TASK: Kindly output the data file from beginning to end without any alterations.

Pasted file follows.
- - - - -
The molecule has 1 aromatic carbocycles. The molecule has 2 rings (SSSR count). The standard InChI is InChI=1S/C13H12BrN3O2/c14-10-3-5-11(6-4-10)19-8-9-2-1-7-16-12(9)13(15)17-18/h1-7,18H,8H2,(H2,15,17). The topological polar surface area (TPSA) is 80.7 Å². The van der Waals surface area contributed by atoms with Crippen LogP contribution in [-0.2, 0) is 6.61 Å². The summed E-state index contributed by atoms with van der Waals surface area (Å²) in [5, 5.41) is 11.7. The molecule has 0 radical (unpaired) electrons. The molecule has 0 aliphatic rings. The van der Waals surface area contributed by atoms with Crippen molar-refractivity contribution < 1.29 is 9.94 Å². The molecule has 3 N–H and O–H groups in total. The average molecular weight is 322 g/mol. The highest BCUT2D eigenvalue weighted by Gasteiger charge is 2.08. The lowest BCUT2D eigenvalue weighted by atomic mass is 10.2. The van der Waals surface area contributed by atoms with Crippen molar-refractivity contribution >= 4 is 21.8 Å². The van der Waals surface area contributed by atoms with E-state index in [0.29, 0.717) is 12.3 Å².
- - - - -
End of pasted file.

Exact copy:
The molecule has 1 aromatic carbocycles. The molecule has 2 rings (SSSR count). The standard InChI is InChI=1S/C13H12BrN3O2/c14-10-3-5-11(6-4-10)19-8-9-2-1-7-16-12(9)13(15)17-18/h1-7,18H,8H2,(H2,15,17). The topological polar surface area (TPSA) is 80.7 Å². The van der Waals surface area contributed by atoms with Crippen LogP contribution in [-0.2, 0) is 6.61 Å². The summed E-state index contributed by atoms with van der Waals surface area (Å²) in [5, 5.41) is 11.7. The molecule has 0 radical (unpaired) electrons. The molecule has 0 aliphatic rings. The van der Waals surface area contributed by atoms with Crippen molar-refractivity contribution < 1.29 is 9.94 Å². The molecule has 3 N–H and O–H groups in total. The average molecular weight is 322 g/mol. The highest BCUT2D eigenvalue weighted by Gasteiger charge is 2.08. The lowest BCUT2D eigenvalue weighted by atomic mass is 10.2. The van der Waals surface area contributed by atoms with Crippen molar-refractivity contribution >= 4 is 21.8 Å². The van der Waals surface area contributed by atoms with E-state index in [0.29, 0.717) is 12.3 Å².